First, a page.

Speaker of the House Shap Smith has invited renowned author, environmentalist, and activist Bill McKibben to the State House on January 30th to address climate change as it relates to Vermont and upcoming legislation. Bill McKibben is known nationally to be an advocate for action in response to the changing environment.  He has written a dozen books about the environment and is a founder of the grassroots climate campaign  The Boston Globe said in 2010 that he was “probably the country’s most important environmentalist.” He currently serves as a Schumann Distinguished Scholar at Middlebury College. Speaker Smith has prioritized climate change as one of the most important challenges facing the state.  “The threat of global climate change and the implication that it is having and will have on Vermonters and Vermont businesses must be addressed,” said Speaker Smith, “Bill McKibben offers expertise and a robust understanding of the challenges we face as well as the steps that can move us forward in reducing and eliminating carbon-dependent energy use.  I am pleased to welcome him to the State House to address the issue with the legislature.”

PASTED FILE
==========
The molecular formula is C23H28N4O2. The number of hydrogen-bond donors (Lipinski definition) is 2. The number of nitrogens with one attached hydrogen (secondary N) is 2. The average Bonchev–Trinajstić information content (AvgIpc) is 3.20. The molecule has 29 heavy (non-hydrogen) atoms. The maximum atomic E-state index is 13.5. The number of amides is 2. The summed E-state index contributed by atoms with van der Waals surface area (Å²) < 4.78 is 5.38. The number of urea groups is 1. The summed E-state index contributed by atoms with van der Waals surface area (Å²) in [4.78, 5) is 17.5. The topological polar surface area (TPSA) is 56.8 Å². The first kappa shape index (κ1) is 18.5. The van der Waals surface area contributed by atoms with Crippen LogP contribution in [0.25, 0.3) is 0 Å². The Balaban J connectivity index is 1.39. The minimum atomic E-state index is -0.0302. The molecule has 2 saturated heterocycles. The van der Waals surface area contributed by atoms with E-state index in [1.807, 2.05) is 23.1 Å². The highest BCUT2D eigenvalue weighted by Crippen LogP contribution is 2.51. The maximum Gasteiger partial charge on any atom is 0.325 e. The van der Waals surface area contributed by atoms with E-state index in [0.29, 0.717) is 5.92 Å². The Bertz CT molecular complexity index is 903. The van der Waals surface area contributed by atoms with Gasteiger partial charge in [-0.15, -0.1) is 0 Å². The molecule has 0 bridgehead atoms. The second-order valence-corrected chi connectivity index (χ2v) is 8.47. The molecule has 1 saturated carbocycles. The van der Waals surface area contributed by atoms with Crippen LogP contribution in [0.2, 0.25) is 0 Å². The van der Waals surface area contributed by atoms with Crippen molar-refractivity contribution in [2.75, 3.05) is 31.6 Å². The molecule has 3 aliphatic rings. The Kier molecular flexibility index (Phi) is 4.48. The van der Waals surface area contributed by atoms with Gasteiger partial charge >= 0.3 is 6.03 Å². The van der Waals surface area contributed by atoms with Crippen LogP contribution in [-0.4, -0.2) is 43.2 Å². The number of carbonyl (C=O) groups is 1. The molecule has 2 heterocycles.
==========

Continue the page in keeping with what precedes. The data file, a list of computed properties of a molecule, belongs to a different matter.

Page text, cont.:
Bill McKibben will speak to the legislature in the House Chamber at 1:00pm on Wednesday the 30th.  Continue Reading →

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Environment, energy groups praise Shumlin budget, but say more money will be needed